- To provide an overview of research ethics: origins, guidelines, principles
- To provide an overview of community engagement: models, challenges, vulnerability and targeted populations
- To examine the dynamics of North‐South research
- To present the concept of standard of prevention and care for trial participants
- To encourage participants to consider the dilemmas presented by the use of ARVs for prevention vs. treatment
- Ethics is a way of understanding and examining what is “right” and what is “wrong”
- 3 key principles of ethics are: Respect for Persons; Beneficence/Non‐Maleficence; Justice/Non‐Exploitation
- Protection of the study participants is the most important responsibility of the researcher
- Research participants will face potential benefits and risks ‐ ethics is about finding the balance between these and ensuring that participants are able to weigh the risks and benefits
- Trial participation does not increase a person’s risk of HIV infection. People will become infected during the trial but not because of the trial. People in both arms should have lower HIV prevalence than people in the general community because of access to the “gold standard” of prevention
- Informed consent is an ongoing process of collaborative communication and decision making throughout the trial, not just the signing of a form
Discussion (slide 5):
Have participants explain what comes to mind when they see these terms:
Discussion (slide 25):
Have participants discuss:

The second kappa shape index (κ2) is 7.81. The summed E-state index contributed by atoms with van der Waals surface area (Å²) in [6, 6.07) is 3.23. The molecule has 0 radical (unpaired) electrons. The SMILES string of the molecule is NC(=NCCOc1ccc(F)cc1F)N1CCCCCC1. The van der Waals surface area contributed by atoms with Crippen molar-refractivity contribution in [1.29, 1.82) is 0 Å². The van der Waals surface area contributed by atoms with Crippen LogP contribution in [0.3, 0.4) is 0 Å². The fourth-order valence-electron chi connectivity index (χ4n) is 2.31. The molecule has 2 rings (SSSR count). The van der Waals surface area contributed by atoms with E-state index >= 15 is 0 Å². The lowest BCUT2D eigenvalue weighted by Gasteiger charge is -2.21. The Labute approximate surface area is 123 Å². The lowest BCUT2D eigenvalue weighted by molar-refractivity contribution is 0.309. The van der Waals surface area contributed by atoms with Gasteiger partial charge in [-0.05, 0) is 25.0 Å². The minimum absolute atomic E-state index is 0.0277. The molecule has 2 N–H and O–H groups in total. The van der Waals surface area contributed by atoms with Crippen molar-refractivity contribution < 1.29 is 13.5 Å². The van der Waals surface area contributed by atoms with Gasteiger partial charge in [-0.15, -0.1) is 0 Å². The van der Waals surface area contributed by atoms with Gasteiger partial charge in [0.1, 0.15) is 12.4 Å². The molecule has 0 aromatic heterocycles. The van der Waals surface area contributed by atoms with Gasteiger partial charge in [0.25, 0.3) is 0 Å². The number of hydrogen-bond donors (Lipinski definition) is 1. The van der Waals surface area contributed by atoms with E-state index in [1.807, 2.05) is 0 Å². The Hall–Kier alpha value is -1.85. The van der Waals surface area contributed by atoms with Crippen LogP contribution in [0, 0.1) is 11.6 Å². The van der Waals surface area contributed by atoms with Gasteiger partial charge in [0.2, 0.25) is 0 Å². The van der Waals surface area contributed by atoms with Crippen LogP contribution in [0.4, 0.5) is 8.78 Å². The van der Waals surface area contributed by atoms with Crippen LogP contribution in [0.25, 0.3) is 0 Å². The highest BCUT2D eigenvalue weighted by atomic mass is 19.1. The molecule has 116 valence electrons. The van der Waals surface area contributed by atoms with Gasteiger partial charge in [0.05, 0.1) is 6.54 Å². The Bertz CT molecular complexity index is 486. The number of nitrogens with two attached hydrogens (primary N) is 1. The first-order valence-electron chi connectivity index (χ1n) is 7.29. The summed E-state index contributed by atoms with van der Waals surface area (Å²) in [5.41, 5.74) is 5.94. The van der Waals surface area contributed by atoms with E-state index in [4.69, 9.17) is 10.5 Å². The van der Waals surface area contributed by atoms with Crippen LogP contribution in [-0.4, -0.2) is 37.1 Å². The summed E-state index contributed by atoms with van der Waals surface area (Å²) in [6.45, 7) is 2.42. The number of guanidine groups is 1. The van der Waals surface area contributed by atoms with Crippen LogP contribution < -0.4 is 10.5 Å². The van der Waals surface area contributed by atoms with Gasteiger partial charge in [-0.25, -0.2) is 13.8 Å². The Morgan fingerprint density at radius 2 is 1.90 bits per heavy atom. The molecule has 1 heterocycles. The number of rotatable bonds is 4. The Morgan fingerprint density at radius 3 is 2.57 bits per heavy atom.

- What are good ways to convey this kind of information to people to ensure that if they agree to participate in a study, they are giving informed consent?
- How do you know if people have understood the information and are making a free choice to participate?
Case study discussion (slide 28):
After reviewing slide 27, have participants discuss questions on this slide:
- In this instance, how should one balance respect for persons with respect for culture?
- Should sexual partners be involved? Are there creative strategies for encouraging partner engagement?
- What might you recommend as an appropriate way to respect both of these values in this instance?
Discussion (slide 85):
After presenting slide 84, have participants read over the handout Thai PrEP Trial‐ Listserv Dialogue. Raise the following questions for discussion:
- Which ethical principles are potentially being violated in the Thai PrEP trial?
- Should the researchers be expected to provide needle exchange when such programs are not available in Thailand?
- How could the trial have been designed to be more ethical?
- What impact do you think these ethical concerns have on the validity of the trial results?
Debate (slide 92):
Divide participants into 2 groups.
- Group 1: Form three arguments for focusing ARV distribution globally on treating people already infected with HIV
- Group 2: Form three arguments for focusing ARV distribution globally as a prevention method with those who are not yet infected
- Plenary debrief: which argument is more convincing and why?
- Consensus statement